Luring the law
12 February 2001
21 May 2013
28 October 2013
19 November 2013
16 September 2013
31 October 2013
Organisation: Intel Capital
Employees: 300 worldwide
Legal capability: 25 lawyers worldwide, four in Silicon Valley
Head of legal: General counsel Suzan Miller
Reporting to: Director of corporate affairs Cary Klafter
Main location for lawyers: Santa Clara, California
Main law firms in Silicon Valley: Gibson Dunn & Crutcher, Morrison & Foerster, Pillsbury Winthrop
Intel Capital is an example of all that matters in Silicon Valley - a heady combination of venture capital and high technology. The investment and acquisition arm of silicon chip giant Intel made 250 financings worldwide last year and, since it started nine years ago, has invested $6.8bn (£4.65bn) in ventures. So one would think that general counsel Suzan Miller would have a steady stream of law firms pitching her for all the work. Wrong. This is Silicon Valley, where clients must prove themselves to law firms before they can get representation.
"Law firms right now can turn away work," says Miller. "If you have a couple of deals, you can find someone to do that, but if you need to do a major amount of work you need to market yourself as a client. We have to give feedback on associates so that they want to work on our deals, and we have to give them interesting deals. We spend time giving them training and letting them know that we're interested in them."
At the moment Miller uses Los Angeles firm Gibson Dunn & Crutcher for a lot of the corporate work, but she still had to send a delegation to the firm's corporate retreat to talk to the associates and get them to want to work with her. She originally chose Gibson Dunn because it handles Intel's work.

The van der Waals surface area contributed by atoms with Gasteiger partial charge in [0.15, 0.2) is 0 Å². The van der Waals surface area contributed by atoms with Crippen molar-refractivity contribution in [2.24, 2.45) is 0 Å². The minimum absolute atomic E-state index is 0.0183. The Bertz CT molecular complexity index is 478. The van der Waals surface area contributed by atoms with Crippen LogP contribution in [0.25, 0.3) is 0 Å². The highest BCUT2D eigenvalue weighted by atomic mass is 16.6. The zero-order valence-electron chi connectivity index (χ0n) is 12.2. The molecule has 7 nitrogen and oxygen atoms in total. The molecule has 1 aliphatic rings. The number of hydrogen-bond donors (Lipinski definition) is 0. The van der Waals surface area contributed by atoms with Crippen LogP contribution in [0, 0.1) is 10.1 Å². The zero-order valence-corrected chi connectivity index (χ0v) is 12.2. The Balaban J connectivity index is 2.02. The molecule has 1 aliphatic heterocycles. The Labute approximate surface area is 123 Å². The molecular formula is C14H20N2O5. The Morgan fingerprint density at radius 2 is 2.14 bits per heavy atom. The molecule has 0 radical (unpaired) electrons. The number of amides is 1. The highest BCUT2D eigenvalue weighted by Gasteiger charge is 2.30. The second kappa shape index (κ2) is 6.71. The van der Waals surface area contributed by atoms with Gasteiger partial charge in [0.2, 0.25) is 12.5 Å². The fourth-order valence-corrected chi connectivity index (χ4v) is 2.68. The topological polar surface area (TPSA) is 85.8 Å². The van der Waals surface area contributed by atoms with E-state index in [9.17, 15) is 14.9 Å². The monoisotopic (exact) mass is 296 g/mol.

"It's not that firms don't want to service your deals, but it's not easy for them to get support," says Miller. "Associates want to bring in business, so they won't get the same credit for doing the Intel business because it's business that was already there."
Even though it is a game of relationship building, the company has been careful to review the lawyers on a fairly regular basis. At the moment it uses Gibson Dunn, Pillsbury Winthrop (a New Year merger of San Francisco's Pillsbury Madison & Sutro and New York's Winthrop Stimson) and Morrison & Foerster (MoFo).
Miller says: "We're constantly looking at who we're using for outside counsel. The businesspeople give us a lot of feedback. At both levels we continue to critique both the lawyer and the law firm to see if they're the right people for our businesspeople. We've changed firms twice out here - we've always used Gibson Dunn, but the other firms have changed."
Miller has tried out Venture Law Group (VLG) and Gunderson Dettmer Stough Villeneuve Franklin & Hachigan. With both she found that they wanted to work only with the start-ups and were unable to provide enough available people to service her deals.
And that is one of the biggest problems. The law firms want to represent the start-up companies rather than the venture capitalists. Start-ups are the types of companies that are going to make them a lot of money through the acquisition of equity, and where firms do represent venture capitalists they are often using them to get in with the start-ups. This, then, gives Intel Capital a limited number of firms to choose from.
Miller says: "There are a few identified firms which are experts, and it's hard to get their attention. Younger and younger lawyers are being put on things, and a lot of our moving around has to do with whether they've been able to handle the amount of work that we have. It's hard to use very general people to work with our businesspeople."
She says that the most obvious firms are Wilson Sonsini Goodrich & Rosati, Cooley Godward, Brobeck Phleger & Harrison, Gunderson Dettmer and VLG.
"Wilson Sonsini and Cooley Godward have tended to build their practices around the company side," says Miller. "They're the ones we see on the other side with us as the investor. Firms that are focused on start-up companies would most likely have a fair number of conflict issues, so when we look at firms we look at that, and we also consider whether they have the bandwidth."